Legendary singer returns, kinder, gentler

By Korea Herald

Softer around the edges, ‘Evil King’ Shin Hae-chul continues to push boundaries with his music

  • Published : Jul 25, 2014 - 21:25
  • Updated : Jul 25, 2014 - 22:17
It is early afternoon on July 14, one of the hottest days of the year so far, and I am panicked at the thought of having to ask singer Shin Hae-chul to pose in the white-hot heat in a tiny park where there would surely be gawkers. Arranging the interview, I had insisted on a photo shoot and Shin’s manager only reluctantly agreed, politely explaining that Shin usually does not do photo shoots.

But Shin is cool about it. As we wait at the crosswalk opposite the park, a young female assistant holds out several caps for Shin to choose from and we make small talk. He mentions his weight gain, explaining how he put on kilos following surgery a couple of years ago. “I exercise regularly, riding bikes,” but it is not easy to lose weight, Shin says.

Shin comments on how much cooler it is in his neighborhood in Gwangju, Gyeonggi Province, where he lives with his family and his parents. His wife, Yoon Won-hee, a former Miss Korea New York and a graduate of a prestigious women’s college in the U.S., writes a monthly magazine column about her life in the countryside with three generations living under one roof. “It is several degrees cooler than in Seoul,” Shin says. In our brief chit-chat, Shin is not the legendary singer ― equally legendary for his sharp tongue ― but a regular guy with a sense of humor.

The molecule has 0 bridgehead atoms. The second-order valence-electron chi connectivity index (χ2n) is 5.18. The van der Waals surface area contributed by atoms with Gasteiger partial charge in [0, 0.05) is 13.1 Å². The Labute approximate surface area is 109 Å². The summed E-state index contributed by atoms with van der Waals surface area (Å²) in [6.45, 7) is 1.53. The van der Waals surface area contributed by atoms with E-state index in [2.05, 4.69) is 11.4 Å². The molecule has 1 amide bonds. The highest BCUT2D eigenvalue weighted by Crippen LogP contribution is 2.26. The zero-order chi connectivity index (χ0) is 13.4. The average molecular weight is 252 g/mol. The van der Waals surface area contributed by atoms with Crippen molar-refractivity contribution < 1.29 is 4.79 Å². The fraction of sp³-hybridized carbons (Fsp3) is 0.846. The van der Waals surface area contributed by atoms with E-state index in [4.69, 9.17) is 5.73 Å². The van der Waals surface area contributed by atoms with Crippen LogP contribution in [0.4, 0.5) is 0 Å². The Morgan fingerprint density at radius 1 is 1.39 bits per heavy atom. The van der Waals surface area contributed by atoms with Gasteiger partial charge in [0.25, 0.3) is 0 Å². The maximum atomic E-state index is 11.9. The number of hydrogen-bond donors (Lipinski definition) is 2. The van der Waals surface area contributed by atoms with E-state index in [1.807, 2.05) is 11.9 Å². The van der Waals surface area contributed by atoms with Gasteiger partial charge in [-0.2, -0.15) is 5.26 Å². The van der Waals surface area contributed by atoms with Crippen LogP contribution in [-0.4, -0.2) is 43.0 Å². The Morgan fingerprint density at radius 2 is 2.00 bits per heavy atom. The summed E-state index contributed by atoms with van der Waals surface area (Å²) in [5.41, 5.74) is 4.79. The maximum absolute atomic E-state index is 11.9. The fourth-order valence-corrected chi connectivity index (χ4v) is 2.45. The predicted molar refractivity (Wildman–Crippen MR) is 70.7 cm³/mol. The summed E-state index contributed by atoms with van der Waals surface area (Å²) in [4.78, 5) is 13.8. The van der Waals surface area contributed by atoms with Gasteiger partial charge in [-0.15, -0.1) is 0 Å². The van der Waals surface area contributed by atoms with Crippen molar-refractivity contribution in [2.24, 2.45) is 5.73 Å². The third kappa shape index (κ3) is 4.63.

Back at the office, we discuss Shin’s latest album released last month after a six-year hiatus.

“I didn’t want to be embarrassed. I knew people would wonder, ‘Shin Hae-chul, does he still have creativity?’ I think the response was good,” he says, noting how the audience was screaming. “I could tell they were hungry.”
Singer Shin Hae-chul poses before an interview with The Korea Herald on July 14. (Yoon Byung-chan/The Korea Herald)

The four-track album, titled “Reboot Myself (6th Part 1),” took a month to produce, working at a studio in Bundang, Gyeonggi Province, a 10-minute bike ride from his home. How did he do it so fast? “I had 140 songs stocked up over the six years,” Shin explains.

Once Shin got started, he went at it at a furious pace, working 17 hours a day in front of the computer, including weekends. “I slept every other day,” he recalls. There were days when he did not go home because he did not want his children to see him so fatigued and worn out. The music video of “A.D.D.A,” a one-man a capella piece showing multiple split images of Shin singing the various parts and working at the studio, is a recreation of what was involved in producing the album.

There were several reasons for the long break, but he does not regret being away. “There was the health reason and the question of whether I wanted to live as a musician,” he says. “At first, the break was half-voluntary, half-imposed. But I enjoyed the time with my family, I have a 9-year-old daughter and a 7-year-old son, and it has been the most fulfilling period of my life.”

Winning a popular college song contest, Shin made his debut with a rock band in 1988. He was a fresh jolt to the music scene, which was dominated by ballads, and over the years he continued to enthrall his captive fans, who fondly called him the “Evil King” in reference to his charismatic performances and persona. He was also a popular radio DJ, lording over his own brand of radio show for several years. Before the long hiatus, he was releasing an album every two to three years.